If I understand Zackman’s suggestion a player’s cap hit would be whatever he would earn in that given year. That would seem to simplify things.

  10. gr8one says:

    lol…of course.

    Sorry but when you said you hadn’t “rambled like this in awhile” that song instantly stuck in my head, so I figured I should pass it along. 😉

    But really, I just skimmed it all so far…and gotta say great post.

  11. Mr.Majestyk says:

    Such a Lord of the Rings song.

  12. Racki says:

    Mr.Majestyk: If I understand Zackman’s suggestion a player’s cap hit would be whatever he would earn in that given year.That would seem to simplify things.

    Hmm, Zack, clarify… 😛

    I gathered it as meaning that it would be equal salary spread out the entire term because of his second example not being a valid scenario and saying that the first example of even salaries was.

    But that also is another possibility too though, having cap hit equal to salary. I’m sure there’s an issue in there somewhere with that set up.. but to be honest, I can’t think of it! (i.e. so maybe there isn’t?)

  13. Mr.Majestyk says:

    This season Souray’s cap hit would be lower, so he might be easier to trade.

  14. Racki says:

    A tip of the hat to RossCreek at OilersNation for noticing this Larry Brooks post on the NY Post:

    The NHL has given the NHLPA an ultimatum regarding the contested front-loaded contract of not only the Devils’ Ilya Kovalchuk, but Vanocuver’s Roberto Luongo and Chicago’s Marian Hossa, as well, The Post has learned.
    A well placed source reports that the league has informed the Players’ Assn. that the league will grandfather the recently submitted Kovalchuk 15-year, $100M contract, Luongo’s 12-year, $64M deal that is entering its second season and Hossa’s 12-year, $63.3M deal that also is entering its second season into the CBA under the following conditions:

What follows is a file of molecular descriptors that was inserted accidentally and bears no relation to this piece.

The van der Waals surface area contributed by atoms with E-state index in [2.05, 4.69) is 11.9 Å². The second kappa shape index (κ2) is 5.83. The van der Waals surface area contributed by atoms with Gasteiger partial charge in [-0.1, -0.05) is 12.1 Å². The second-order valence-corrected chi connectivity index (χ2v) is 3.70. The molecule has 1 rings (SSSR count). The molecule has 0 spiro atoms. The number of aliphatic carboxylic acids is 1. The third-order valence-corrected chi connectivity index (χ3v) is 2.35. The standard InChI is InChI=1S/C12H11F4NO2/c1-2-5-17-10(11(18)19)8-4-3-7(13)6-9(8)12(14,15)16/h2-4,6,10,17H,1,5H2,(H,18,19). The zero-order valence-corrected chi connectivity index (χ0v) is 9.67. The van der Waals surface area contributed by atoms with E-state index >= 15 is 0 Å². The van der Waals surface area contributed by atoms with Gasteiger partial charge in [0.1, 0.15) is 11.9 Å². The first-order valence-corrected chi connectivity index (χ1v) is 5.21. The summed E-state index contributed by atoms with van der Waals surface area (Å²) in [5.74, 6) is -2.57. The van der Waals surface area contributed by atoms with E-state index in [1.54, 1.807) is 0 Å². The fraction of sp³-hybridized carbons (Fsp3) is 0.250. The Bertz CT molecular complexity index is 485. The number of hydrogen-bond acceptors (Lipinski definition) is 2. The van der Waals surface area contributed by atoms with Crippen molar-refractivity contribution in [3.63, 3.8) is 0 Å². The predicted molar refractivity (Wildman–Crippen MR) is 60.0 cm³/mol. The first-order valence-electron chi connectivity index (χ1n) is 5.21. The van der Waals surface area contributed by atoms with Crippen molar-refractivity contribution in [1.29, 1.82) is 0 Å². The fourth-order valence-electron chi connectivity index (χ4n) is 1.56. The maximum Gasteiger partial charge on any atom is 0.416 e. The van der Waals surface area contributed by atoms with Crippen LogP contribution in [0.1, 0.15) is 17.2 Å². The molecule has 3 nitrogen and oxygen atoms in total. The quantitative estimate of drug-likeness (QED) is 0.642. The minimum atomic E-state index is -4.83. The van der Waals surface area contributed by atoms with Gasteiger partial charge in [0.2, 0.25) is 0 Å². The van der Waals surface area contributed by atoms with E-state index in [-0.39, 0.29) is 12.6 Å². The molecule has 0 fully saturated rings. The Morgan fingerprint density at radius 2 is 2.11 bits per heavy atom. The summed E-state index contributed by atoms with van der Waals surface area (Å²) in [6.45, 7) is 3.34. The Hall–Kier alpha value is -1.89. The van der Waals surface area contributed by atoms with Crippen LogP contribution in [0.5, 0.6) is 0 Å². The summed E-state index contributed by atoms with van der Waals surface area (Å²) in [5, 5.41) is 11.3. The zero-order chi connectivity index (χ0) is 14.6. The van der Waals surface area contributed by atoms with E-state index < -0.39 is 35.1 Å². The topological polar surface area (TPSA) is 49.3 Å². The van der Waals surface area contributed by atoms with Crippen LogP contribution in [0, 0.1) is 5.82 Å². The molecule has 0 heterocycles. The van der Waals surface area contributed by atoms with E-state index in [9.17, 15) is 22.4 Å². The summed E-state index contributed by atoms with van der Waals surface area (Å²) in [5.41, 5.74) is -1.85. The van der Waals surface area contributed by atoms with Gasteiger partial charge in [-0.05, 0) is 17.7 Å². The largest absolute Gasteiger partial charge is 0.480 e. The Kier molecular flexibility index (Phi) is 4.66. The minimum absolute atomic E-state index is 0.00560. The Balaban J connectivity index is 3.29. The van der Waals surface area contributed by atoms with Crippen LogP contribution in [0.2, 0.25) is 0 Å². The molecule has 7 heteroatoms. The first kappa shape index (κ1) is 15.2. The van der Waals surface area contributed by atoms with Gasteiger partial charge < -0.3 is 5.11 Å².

1. That the cap hit on future multi-year contracts will not count any seasons that end with the player over 40 years of age. The cap hit would be calculated on the average of the salary up through age 40 only.
    2. That the cap hit on future contracts longer than five years will be calculated under a formula granting additional weight to the five years with the highest salary.

    The league has given the PA, which is being directed by Donald Fehr, until Friday at 5 pm to accept these conditions. If the PA refuses, or if negotiations fail to yeild a common ground, the league has informed the PA that:
    1. It will reject the Kovalchuk contract.
    2. It will move to immediately devoid the Luongo contract.
    3. It will move to immediately open proceedings for a formal investigation into the Hossa contract.
    The NHL owns sweeping punitive powers against teams and players judged guilty of circumvention under Article 26 of the CBA.

    This is huge. The NHL is playing hardball here, using Kovalchuk’s contract as a bargaining chip. Interesting. I really like their suggestion for restructuring the cap, especially the part about 5 year+ contracts, although I’m not entirely clear what they mean by the underlined in “granting additional weight to the five years with the highest salary.”

    What exactly is “additional weight”? I mean.. what sort of formula are they working with here to calculate that additional weight.

    At any rate, this is a pretty big development in the cap debate.

  15. zackman35 says:

    Hmm, Zack, clarify…
    I gathered it as meaning that it would be equal salary spread out the entire term because of his second example not being a valid scenario and saying that the first example of even salaries was.